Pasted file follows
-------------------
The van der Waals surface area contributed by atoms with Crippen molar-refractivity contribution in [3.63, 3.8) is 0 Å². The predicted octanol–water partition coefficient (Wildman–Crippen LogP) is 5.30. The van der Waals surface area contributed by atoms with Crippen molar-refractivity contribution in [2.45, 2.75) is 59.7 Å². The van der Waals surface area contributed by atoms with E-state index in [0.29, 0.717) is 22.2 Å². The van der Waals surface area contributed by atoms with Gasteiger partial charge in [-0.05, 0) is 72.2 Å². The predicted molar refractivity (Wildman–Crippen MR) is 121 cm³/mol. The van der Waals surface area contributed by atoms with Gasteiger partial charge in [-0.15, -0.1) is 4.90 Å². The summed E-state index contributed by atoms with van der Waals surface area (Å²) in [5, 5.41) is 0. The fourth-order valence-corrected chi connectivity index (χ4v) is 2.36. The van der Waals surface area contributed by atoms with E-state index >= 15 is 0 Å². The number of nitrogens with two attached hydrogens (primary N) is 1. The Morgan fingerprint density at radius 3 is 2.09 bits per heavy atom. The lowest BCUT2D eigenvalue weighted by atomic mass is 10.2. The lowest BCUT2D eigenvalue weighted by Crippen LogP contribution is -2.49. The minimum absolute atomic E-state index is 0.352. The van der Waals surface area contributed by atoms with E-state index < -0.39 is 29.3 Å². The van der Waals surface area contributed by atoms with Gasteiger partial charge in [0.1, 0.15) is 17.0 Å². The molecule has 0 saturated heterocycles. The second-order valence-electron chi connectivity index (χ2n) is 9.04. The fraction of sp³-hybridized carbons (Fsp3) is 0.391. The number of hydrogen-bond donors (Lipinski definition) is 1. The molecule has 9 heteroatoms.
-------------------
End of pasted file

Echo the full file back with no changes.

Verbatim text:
The van der Waals surface area contributed by atoms with Crippen molar-refractivity contribution in [3.63, 3.8) is 0 Å². The predicted octanol–water partition coefficient (Wildman–Crippen LogP) is 5.30. The van der Waals surface area contributed by atoms with Crippen molar-refractivity contribution in [2.45, 2.75) is 59.7 Å². The van der Waals surface area contributed by atoms with E-state index in [0.29, 0.717) is 22.2 Å². The van der Waals surface area contributed by atoms with Gasteiger partial charge in [-0.05, 0) is 72.2 Å². The predicted molar refractivity (Wildman–Crippen MR) is 121 cm³/mol. The van der Waals surface area contributed by atoms with Gasteiger partial charge in [-0.15, -0.1) is 4.90 Å². The summed E-state index contributed by atoms with van der Waals surface area (Å²) in [5, 5.41) is 0. The fourth-order valence-corrected chi connectivity index (χ4v) is 2.36. The van der Waals surface area contributed by atoms with E-state index >= 15 is 0 Å². The number of nitrogens with two attached hydrogens (primary N) is 1. The Morgan fingerprint density at radius 3 is 2.09 bits per heavy atom. The lowest BCUT2D eigenvalue weighted by atomic mass is 10.2. The lowest BCUT2D eigenvalue weighted by Crippen LogP contribution is -2.49. The minimum absolute atomic E-state index is 0.352. The van der Waals surface area contributed by atoms with E-state index < -0.39 is 29.3 Å². The van der Waals surface area contributed by atoms with Gasteiger partial charge in [0.1, 0.15) is 17.0 Å². The molecule has 0 saturated heterocycles. The second-order valence-electron chi connectivity index (χ2n) is 9.04. The fraction of sp³-hybridized carbons (Fsp3) is 0.391. The number of hydrogen-bond donors (Lipinski definition) is 1. The molecule has 9 heteroatoms.